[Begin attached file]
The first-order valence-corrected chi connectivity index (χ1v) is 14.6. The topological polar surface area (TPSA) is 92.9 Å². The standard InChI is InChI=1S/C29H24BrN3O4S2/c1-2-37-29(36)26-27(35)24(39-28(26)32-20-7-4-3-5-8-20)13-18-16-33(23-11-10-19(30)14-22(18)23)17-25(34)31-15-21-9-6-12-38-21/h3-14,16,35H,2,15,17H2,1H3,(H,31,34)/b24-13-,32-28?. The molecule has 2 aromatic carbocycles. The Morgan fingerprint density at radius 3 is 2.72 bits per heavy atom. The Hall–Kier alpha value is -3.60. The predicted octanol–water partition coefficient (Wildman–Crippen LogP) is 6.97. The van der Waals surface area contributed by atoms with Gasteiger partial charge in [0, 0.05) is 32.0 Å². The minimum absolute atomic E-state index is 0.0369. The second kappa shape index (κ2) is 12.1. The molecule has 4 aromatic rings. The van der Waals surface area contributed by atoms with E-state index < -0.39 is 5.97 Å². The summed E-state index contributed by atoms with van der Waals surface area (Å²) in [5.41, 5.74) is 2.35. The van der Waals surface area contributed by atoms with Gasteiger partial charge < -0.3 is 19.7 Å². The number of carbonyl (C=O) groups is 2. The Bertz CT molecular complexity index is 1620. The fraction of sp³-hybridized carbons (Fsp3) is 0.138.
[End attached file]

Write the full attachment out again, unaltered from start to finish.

The first-order valence-corrected chi connectivity index (χ1v) is 14.6. The topological polar surface area (TPSA) is 92.9 Å². The standard InChI is InChI=1S/C29H24BrN3O4S2/c1-2-37-29(36)26-27(35)24(39-28(26)32-20-7-4-3-5-8-20)13-18-16-33(23-11-10-19(30)14-22(18)23)17-25(34)31-15-21-9-6-12-38-21/h3-14,16,35H,2,15,17H2,1H3,(H,31,34)/b24-13-,32-28?. The molecule has 2 aromatic carbocycles. The Morgan fingerprint density at radius 3 is 2.72 bits per heavy atom. The Hall–Kier alpha value is -3.60. The predicted octanol–water partition coefficient (Wildman–Crippen LogP) is 6.97. The van der Waals surface area contributed by atoms with Gasteiger partial charge in [0, 0.05) is 32.0 Å². The minimum absolute atomic E-state index is 0.0369. The second kappa shape index (κ2) is 12.1. The molecule has 4 aromatic rings. The van der Waals surface area contributed by atoms with E-state index < -0.39 is 5.97 Å². The summed E-state index contributed by atoms with van der Waals surface area (Å²) in [5.41, 5.74) is 2.35. The van der Waals surface area contributed by atoms with Gasteiger partial charge < -0.3 is 19.7 Å². The number of carbonyl (C=O) groups is 2. The Bertz CT molecular complexity index is 1620. The fraction of sp³-hybridized carbons (Fsp3) is 0.138.